Schools

While Casey doesn’t have any schools, there are several in surrounding suburbs:

  • Holy Spirit Primary School is a Catholic school in Nicholls for students from preschool to Year 6.
  • Gold Creek School is a public school for preschool to Year 10 students in Nicholls that offers International Baccalaureate world school education.
  • St John Paul II College is a Catholic school for Year 7 to Year 12 students in Nicholls.

Why the locals love it

See Casey Differently

Why do the locals love it? Photo: Daniella Jukic, Region Media.

Casey might be one of Canberra’s northernmost suburbs, but it’s also one of the suburbs that make up our city’s Nappy Valley (a title originally bestowed on Tuggeranong and handed over to Gungahlin sometime around 2015).

With more than a quarter of its population aged 14 or under, Casey is suburb packed with young families. It’s appealing to this demographic because the houses are new and modern, there are plenty of schools, shops and green spaces nearby, and property is generally more affordable than in other parts of Canberra.

And because the suburb is full of families with kids, chances are your neighbour won’t be giving you the side eye when your toddler has a meltdown at the local park.

Quick facts

  • Median age: 30 years
  • Median weekly household income: $2302
  • Median weekly rent: $420
  • Houses vs. apartments: 61.9% houses; 35.6% townhouses, 2.1% apartments
  • Suburb sales record (excludes land sales): $1.46 million in 2018

Source: 2016 Census.

Want to find the latest real estate listings for sale and rent in Casey? Zango can help you find them:

Do you live, or have you previously lived, in Casey? What are your favourite things about the suburb? What advice would you give to people considering moving there? Share your thoughts in the comments below.


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5 Responses to See Casey Differently
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Alexandra Craig Alexandra Craig 3:29 pm 23 Jan 15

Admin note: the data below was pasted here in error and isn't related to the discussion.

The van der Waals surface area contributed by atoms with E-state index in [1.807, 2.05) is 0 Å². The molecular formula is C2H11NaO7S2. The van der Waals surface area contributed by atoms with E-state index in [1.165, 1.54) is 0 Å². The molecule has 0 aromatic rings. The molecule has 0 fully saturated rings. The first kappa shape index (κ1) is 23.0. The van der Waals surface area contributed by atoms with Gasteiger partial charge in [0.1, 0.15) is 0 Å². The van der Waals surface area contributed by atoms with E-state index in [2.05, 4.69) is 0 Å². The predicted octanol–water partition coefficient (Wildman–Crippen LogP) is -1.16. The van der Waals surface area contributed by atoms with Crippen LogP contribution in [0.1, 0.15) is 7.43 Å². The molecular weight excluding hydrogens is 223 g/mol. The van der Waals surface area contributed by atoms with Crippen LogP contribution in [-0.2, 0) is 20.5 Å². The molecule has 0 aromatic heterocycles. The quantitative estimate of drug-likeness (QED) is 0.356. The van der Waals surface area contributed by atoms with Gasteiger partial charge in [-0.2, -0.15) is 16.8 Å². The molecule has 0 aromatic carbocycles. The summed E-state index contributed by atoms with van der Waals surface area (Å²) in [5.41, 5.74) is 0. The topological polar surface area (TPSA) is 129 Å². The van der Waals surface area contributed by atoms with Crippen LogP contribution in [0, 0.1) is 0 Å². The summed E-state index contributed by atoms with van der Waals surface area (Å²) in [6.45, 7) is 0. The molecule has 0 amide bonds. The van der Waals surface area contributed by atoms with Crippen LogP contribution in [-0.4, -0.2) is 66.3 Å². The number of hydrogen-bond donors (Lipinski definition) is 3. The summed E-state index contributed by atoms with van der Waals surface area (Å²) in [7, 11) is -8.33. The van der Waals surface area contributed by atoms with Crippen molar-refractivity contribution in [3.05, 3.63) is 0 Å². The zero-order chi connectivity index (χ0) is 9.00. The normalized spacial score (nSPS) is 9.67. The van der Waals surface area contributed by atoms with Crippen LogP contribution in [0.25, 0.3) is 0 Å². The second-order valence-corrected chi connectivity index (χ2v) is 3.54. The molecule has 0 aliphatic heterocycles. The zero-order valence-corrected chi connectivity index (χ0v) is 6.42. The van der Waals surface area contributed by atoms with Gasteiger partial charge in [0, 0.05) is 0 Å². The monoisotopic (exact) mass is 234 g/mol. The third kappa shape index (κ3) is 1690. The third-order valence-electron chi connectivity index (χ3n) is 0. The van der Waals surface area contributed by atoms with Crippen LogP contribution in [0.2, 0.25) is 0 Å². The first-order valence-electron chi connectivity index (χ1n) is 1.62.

gome55 said :

You can literally see a black fence behind the “Woof woof” sign you posted in the story (middle left of the photo). That is the Dog park. There are two big areas there fenced off.

Yeah, I went up and had a look. I just didn’t think it looked like a dog park. There was a few big ditches and stuff. I don’t know – maybe my idea of what a dog park should look like is different to everyone elses. 🙂

beardedclam beardedclam 3:18 pm 23 Jan 15

I can see the dog park from the Sekisui House display home. A beautiful home.

rosscoact rosscoact 1:05 pm 23 Jan 15

gome55 said :

You can literally see a black fence behind the “Woof woof” sign you posted in the story (middle left of the photo). That is the Dog park. There are two big areas there fenced off.

And isn’t the vertical white thing (above the first oo) partially hidden by the grass, the drinking fountain in front of the gates?

gome55 gome55 12:09 pm 23 Jan 15

You can literally see a black fence behind the “Woof woof” sign you posted in the story (middle left of the photo). That is the Dog park. There are two big areas there fenced off.

RB78 RB78 11:30 am 23 Jan 15

There is a dog park, from memory the sign is just a little bit down the road from it (I haven’t been there for about a year). Access is from the roundabout at Yeend Avenue and Minty Grove.

There are two separate play areas for the dogs, though from memory it was this park that had the gates pinched last year.